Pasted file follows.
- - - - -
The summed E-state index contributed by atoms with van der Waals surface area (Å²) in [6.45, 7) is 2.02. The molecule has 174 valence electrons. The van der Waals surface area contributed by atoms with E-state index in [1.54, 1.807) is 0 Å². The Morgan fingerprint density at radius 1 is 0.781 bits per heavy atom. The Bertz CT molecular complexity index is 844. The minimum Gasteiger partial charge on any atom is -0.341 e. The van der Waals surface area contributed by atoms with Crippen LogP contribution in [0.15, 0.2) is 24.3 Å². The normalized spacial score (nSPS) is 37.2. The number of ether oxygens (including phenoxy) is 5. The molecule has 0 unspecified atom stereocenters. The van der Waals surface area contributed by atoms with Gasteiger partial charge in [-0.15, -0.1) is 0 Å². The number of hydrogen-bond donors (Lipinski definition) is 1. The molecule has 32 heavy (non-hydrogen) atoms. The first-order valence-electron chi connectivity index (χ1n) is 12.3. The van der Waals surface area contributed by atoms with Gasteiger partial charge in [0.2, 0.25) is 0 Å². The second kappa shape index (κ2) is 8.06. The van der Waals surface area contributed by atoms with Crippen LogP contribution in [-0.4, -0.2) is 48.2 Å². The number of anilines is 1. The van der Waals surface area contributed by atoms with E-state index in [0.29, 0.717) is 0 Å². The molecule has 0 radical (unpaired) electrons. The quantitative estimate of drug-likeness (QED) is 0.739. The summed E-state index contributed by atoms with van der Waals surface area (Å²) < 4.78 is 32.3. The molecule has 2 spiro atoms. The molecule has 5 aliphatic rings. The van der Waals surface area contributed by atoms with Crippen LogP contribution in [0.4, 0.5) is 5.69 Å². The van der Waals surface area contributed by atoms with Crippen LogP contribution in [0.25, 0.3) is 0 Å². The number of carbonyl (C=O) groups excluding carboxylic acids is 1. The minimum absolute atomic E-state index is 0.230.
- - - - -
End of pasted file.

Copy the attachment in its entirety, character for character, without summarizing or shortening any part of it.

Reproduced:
The summed E-state index contributed by atoms with van der Waals surface area (Å²) in [6.45, 7) is 2.02. The molecule has 174 valence electrons. The van der Waals surface area contributed by atoms with E-state index in [1.54, 1.807) is 0 Å². The Morgan fingerprint density at radius 1 is 0.781 bits per heavy atom. The Bertz CT molecular complexity index is 844. The minimum Gasteiger partial charge on any atom is -0.341 e. The van der Waals surface area contributed by atoms with Crippen LogP contribution in [0.15, 0.2) is 24.3 Å². The normalized spacial score (nSPS) is 37.2. The number of ether oxygens (including phenoxy) is 5. The molecule has 0 unspecified atom stereocenters. The van der Waals surface area contributed by atoms with Gasteiger partial charge in [-0.15, -0.1) is 0 Å². The number of hydrogen-bond donors (Lipinski definition) is 1. The molecule has 32 heavy (non-hydrogen) atoms. The first-order valence-electron chi connectivity index (χ1n) is 12.3. The van der Waals surface area contributed by atoms with Gasteiger partial charge in [0.2, 0.25) is 0 Å². The second kappa shape index (κ2) is 8.06. The van der Waals surface area contributed by atoms with Crippen LogP contribution in [-0.4, -0.2) is 48.2 Å². The number of anilines is 1. The van der Waals surface area contributed by atoms with E-state index in [0.29, 0.717) is 0 Å². The molecule has 0 radical (unpaired) electrons. The quantitative estimate of drug-likeness (QED) is 0.739. The summed E-state index contributed by atoms with van der Waals surface area (Å²) < 4.78 is 32.3. The molecule has 2 spiro atoms. The molecule has 5 aliphatic rings. The van der Waals surface area contributed by atoms with Crippen LogP contribution in [0.4, 0.5) is 5.69 Å². The van der Waals surface area contributed by atoms with Crippen LogP contribution in [0.25, 0.3) is 0 Å². The number of carbonyl (C=O) groups excluding carboxylic acids is 1. The minimum absolute atomic E-state index is 0.230.